Nicholas wants to find out if she tastes as good as her pie, and this heir apparent is used to getting what he wants.
Dating a prince isn't what waitress Olivia Hammond ever imagined it would be.
There's a disapproving queen, a wildly inappropriate spare heir, relentless paparazzi, and brutal public scrutiny. While they've traded in horse drawn carriages for Rolls Royces, and haven't chopped anyone's head off lately, the royals are far from accepting of this commoner.
But to Olivia, Nicholas is worth it.
Nicholas grew up with the whole world watching, and now Marriage Watch is in full force. In the end, Nicholas has to decide who he is and, more importantly, who he wants to be: a King... or the man who gets to love Olivia forever.

So I recently read my first book from Emma Chase, Sustained, and it was absolutely amazing! I might have set my standards a little high on this one just because I loved that one so much. Anyway, this was still a wonderfully written and laugh out loud funny book. I think part of the reason why I didn’t love it more is I’m not that big of a fan of royal romances for some reason. I know, why would I even bother reading it then? Well, I already know that Emma Chase is a great author so I figured if anyone could make me enjoy these romances, it’d be her, and she definitely did to a degree. I look forward to reading the next couple of books in this series about some of the fascinating side characters. I recommend this if you’re looking for a lighthearted romance with an alpha male and a strong female who isn’t afraid to put him in his place.

For starters, Olivia is a fantastic character. She’s used to taking care of her sister and her mother’s beloved little bakery and coffee shop. Her mother was tragically killed awhile back, and her father is now an alcoholic. Now the bakery is potentially being shut down since Olivia can’t afford to make payments on it. The point is, she’s a survivor. She’s faced great tragedy in her life, but she hasn’t let that defeat her. She keeps going on, and making the best of her circumstances anyway that she can. She’s an interesting character and I enjoyed being inside her head. She’s a fabulous heroine, Chase couldn’t have written her any better.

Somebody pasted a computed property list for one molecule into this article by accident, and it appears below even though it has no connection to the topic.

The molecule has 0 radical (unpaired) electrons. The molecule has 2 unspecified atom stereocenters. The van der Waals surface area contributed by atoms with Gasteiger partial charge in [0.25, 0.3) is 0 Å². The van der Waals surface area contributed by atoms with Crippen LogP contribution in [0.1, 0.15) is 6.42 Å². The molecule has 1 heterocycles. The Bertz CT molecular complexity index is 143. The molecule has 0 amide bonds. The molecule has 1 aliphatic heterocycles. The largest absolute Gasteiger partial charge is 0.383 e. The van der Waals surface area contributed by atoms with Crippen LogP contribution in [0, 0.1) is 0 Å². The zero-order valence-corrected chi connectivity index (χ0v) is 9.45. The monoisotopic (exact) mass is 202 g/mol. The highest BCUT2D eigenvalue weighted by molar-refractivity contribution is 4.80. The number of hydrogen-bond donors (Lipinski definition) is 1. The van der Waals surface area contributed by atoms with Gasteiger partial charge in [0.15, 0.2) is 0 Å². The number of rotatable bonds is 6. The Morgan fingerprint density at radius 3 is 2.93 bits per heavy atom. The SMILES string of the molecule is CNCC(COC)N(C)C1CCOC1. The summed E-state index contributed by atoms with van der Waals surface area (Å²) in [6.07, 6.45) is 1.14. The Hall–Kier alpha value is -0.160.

So on the other side of things, we have Nicholas, who couldn’t be more different from Olivia. He’s a Prince, who’s been used to cameras following him wherever he goes from an extremely young age. Now, he’s being placed under a tremendous amount of pressure due to his grandmother aka the Queen, telling him that he has to get married as soon as possible. She’s giving him five months of freedom so he can pick out his wife, who has to be a royal or a natural born citizen of their country. Like Olivia, Nicholas has been through a lot in his life. He had to deal with the death of his parents when he was only a teen and then forced to pretty much become a man with tons of responsibility right after that. Nicholas is a solid guy. I also enjoyed being inside of his head. He was witty and made me laugh out loud many times. I loved Jake from Sustained more, but that doesn’t mean that I didn’t enjoy Nicholas in a different way.

The romance was a bit cheesy and fast paced in my opinion. It started out with Olivia not taking Nicholas’s crap when he offers to pay her a ton of money just to have sex with him. She obviously is pissed at him for treating her like a prostitute. However, I feel like she still forgives him way too fast. Before you know it, they are going on a date and then all of a sudden they are spending all this time together. It was cheesy at times because of the language in general. Some of it just seemed too cheesy and not something you’d actually say to one another in these situations. I felt like there simply wasn’t enough buildup in their relationship. It all moved at a ridiculously fast paced for me.

All in all, I did really loved Emma Chase’s writing. I can already tell that she’ll likely be an insta-buy author for me in the future. As mentioned earlier, I can’t wait to read Henry’s story then hopefully Ellie and Logan’s story after that. In Royally Screwed, Olivia and Nicholas were both very memorable characters in their own right. I thought that Olivia was such a strong and fierce character. Nicholas wasn’t as spoiled as you might think, he’s actually a caring guy who would do absolutely anything for his little brother. I’m sorry that I didn’t totally love it, but it was still entertaining and fun as a whole.